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New Mexico’s warming climate makes it more difficult for environmental managers to preserve endangered species, maintain healthy watersheds and reduce wildfire risk.

A $50 million general obligation bonds would be greatly helpful.

The Lujan Grisham administration is asking lawmakers to approve the Land of Enchantment bond to be presented to voters in November. This will increase state conservation funding.

It would likely be the first state conservation bond. Supporters claim it would provide a stable and reliable funding source for projects critical to New Mexico’s environmental health.

These include restoring and watersheds, thinning, preserving historic sites and enhancing farm soil to increase carbon capture, buying or setting aside land, expanding outdoor recreation and expanding.

Officials must now request funding from the Legislature each year, apply for grants, or pull money from available revenue. This can be hit and miss depending on the economy.

Without new funding sources, it would be difficult to achieve our goals, said Sarah Cottrell Propst, Energy, Mineral and Natural Resources Department Secretary. We believe we must be creative and explore all options.

Cottrell Propst stated that the bond would be paid for by a property tax, which would cost the average household $2 over a 25 year period.

State Forester Laura McCarthy stated that some important projects are not being funded and that some good ideas don’t get off the ground because of lack of funding.

McCarthy stated that there are always more projects being proposed than we have funds for.

Cottrell Propst noted that the state’s cities and counties have shown strong support of conservation bonds. They have approved 16 of them since 1988. This totals more than $80 millions in funding.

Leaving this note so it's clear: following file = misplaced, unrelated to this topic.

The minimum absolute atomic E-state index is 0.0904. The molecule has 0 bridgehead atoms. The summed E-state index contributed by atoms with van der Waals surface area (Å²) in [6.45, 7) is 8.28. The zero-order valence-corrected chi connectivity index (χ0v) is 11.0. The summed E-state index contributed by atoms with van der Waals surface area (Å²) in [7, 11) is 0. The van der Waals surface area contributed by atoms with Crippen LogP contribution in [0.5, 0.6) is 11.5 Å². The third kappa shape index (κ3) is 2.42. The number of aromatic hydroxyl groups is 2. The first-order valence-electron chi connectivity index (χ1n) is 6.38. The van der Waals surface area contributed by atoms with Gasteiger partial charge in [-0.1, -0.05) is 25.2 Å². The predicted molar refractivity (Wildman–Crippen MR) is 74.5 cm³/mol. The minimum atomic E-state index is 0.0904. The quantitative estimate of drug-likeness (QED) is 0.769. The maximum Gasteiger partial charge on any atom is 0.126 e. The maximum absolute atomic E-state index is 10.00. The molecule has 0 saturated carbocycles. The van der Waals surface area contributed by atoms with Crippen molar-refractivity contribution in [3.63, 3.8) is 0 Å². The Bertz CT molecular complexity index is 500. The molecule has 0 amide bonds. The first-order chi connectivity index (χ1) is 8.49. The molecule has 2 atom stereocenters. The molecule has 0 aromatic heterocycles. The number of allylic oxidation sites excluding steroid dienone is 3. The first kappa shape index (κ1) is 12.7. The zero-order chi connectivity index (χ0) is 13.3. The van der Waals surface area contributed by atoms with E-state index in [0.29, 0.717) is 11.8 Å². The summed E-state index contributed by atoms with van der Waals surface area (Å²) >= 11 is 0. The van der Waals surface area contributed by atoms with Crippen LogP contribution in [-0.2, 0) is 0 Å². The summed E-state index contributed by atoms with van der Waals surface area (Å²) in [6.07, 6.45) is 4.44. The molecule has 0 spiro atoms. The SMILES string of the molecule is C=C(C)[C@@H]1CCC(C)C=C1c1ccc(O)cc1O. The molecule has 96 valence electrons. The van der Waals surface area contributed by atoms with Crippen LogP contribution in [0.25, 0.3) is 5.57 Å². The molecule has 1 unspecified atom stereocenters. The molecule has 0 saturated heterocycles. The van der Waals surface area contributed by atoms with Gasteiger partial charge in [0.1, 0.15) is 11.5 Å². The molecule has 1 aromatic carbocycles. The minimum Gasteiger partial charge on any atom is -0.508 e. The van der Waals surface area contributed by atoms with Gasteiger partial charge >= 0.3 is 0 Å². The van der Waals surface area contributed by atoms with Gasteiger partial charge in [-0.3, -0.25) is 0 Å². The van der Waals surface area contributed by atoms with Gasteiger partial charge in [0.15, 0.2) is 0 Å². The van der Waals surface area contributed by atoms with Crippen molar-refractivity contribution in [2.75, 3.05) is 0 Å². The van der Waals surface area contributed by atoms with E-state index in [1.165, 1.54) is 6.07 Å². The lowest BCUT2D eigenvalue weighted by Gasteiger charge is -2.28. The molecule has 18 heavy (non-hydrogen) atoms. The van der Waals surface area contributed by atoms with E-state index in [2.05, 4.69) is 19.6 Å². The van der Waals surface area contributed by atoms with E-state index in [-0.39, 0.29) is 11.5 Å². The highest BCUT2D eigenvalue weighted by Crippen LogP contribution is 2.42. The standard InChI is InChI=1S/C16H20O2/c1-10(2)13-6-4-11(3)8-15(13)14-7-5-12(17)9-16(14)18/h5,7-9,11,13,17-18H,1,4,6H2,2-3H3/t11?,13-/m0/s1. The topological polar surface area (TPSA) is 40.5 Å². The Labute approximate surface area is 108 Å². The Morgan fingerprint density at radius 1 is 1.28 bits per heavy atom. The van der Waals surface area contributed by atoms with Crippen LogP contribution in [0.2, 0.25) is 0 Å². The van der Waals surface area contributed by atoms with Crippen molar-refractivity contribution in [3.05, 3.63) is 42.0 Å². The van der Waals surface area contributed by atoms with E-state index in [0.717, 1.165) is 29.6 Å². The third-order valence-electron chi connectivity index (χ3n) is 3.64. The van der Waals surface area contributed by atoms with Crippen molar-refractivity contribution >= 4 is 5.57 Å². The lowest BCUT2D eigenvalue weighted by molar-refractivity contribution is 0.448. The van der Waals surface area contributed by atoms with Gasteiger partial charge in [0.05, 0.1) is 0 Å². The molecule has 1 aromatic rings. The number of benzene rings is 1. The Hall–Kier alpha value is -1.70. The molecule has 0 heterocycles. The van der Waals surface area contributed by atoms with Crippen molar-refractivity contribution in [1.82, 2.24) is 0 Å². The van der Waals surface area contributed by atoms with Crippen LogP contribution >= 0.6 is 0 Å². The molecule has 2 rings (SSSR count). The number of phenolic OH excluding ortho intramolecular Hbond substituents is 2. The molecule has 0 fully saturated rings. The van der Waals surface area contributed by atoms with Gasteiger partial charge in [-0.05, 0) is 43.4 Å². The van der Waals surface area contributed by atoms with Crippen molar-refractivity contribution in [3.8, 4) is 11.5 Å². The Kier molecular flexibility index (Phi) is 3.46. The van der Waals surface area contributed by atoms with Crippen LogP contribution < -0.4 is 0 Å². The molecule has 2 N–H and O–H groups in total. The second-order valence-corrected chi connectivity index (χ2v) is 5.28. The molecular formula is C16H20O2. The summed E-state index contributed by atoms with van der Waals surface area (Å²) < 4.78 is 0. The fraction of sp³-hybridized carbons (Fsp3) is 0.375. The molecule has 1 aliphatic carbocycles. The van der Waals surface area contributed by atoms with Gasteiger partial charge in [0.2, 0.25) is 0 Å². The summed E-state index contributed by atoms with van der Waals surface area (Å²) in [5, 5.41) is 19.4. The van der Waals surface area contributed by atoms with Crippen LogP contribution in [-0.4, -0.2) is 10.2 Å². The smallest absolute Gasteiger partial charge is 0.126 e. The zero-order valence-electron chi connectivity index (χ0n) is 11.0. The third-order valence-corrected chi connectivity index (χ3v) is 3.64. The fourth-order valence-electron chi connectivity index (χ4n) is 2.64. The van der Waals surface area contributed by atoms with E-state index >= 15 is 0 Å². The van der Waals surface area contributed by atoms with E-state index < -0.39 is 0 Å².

She stated that 51 conservation bonds were passed in other states over the same period.

It’s a well-known tool that is used extensively in the US and New Mexico, Cottrell propst said. It is time to think about it at the state level, we believe.

Protecting the future and past

The $50 million has already been divided up among a half dozen agencies that would use it to oversee different tasks.

The final decision about how much money each agency receives will be made by lawmakers.

The plan calls for $7 million in funding to the state Department of Cultural Affairs for historic preservation and enhancement.

Examples of prime examples include the Jemez National Historic Landmark Fort Stanton and Coronado as well as areas in the bosque.

Cottrell Propsts agency would spend $12 million to create conservation easements, restore watershed areas, and use a 2010 state law called Natural Heritage Conservation Act.

The law gives her agency the authority and power to establish easements for projects that improve water quality, conserve wildlife habitat, preserve cultural sites, and create recreational opportunities. However it has never been funded beyond the initial $5million in startup money.

She said that this is an example of a program that bond money could revive. She stated that new projects would be welcomed, but there’s no need for new programs, as the blueprints already exist to improve the environment.

Cottrell Propst stated that there is a lot of really great architecture. Let’s put it to work. Let’s finance it.